For what it’s worth, last year’s armed Forces Bowl saw the Louisiana Tech Bulldogs beat Navy in a very exciting back-and-forth contest.  In 2015, Cal beat the scunion Air Force, 55-36.  Army last played in this bowl in 2010, beating SMU 16-14 in another very exciting contest.
Can the Black Knights get back to another bowl game?  
It sure would be nice if they did.
* * *
Works Cited
“Armed Forces Bowl: Our History,” ArmedForcesBowl.Com. 
Bill Connelly, “2017 Air Force football should remain steady in the most exciting ways possible,” SBNation: College, April 11, 2017.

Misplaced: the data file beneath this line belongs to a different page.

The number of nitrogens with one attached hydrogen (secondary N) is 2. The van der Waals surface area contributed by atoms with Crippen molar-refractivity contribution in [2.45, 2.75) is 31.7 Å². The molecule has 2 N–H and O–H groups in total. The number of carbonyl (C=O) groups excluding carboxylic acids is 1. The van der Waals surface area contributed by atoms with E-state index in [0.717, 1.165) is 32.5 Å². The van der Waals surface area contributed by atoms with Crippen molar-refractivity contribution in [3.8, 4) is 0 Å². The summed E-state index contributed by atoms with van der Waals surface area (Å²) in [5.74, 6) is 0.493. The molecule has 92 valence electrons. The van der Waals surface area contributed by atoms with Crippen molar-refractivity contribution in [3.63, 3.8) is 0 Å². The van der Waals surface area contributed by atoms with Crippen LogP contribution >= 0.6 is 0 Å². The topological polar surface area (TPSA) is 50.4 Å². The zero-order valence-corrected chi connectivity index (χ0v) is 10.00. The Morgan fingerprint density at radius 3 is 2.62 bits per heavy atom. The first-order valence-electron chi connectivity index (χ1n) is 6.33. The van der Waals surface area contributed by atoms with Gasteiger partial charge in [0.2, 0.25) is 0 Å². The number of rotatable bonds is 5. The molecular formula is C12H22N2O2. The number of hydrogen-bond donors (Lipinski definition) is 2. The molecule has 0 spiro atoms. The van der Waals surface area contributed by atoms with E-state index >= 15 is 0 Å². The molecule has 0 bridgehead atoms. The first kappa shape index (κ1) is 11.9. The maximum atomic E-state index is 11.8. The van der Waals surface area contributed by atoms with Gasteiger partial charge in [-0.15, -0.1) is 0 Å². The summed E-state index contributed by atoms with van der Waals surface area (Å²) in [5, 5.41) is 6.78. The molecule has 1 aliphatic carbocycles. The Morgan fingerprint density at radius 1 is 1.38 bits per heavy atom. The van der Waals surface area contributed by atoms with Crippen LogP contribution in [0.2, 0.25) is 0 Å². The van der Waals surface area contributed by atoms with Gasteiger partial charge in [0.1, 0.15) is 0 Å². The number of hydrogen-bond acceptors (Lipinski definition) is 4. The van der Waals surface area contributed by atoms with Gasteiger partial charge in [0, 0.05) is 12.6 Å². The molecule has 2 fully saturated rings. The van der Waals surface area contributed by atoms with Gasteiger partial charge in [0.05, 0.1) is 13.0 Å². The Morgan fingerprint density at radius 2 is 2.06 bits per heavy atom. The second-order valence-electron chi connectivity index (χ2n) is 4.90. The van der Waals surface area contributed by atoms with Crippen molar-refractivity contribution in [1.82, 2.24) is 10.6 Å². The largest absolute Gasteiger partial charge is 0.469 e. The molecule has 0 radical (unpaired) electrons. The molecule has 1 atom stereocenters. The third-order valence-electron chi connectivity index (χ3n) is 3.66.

Bill Connelly, “There is no set of expectations Navy and Ken Niumatalolo won’t defy,” SBNation: College, April 28, 2017. 
Dan Lamothe, “Checkpoint: The Air Force fighter pilot shortage is already a crisis — and it could soon get worse,” The Washington Post, August 10, 2016.
ESPN, “Army Black Knights FPI – 2017,” ESPN. 

Steve Wiseman, “Duke receivers shine during spring work,” The News Observer, March 4, 2017. 

No comments:

Post a Comment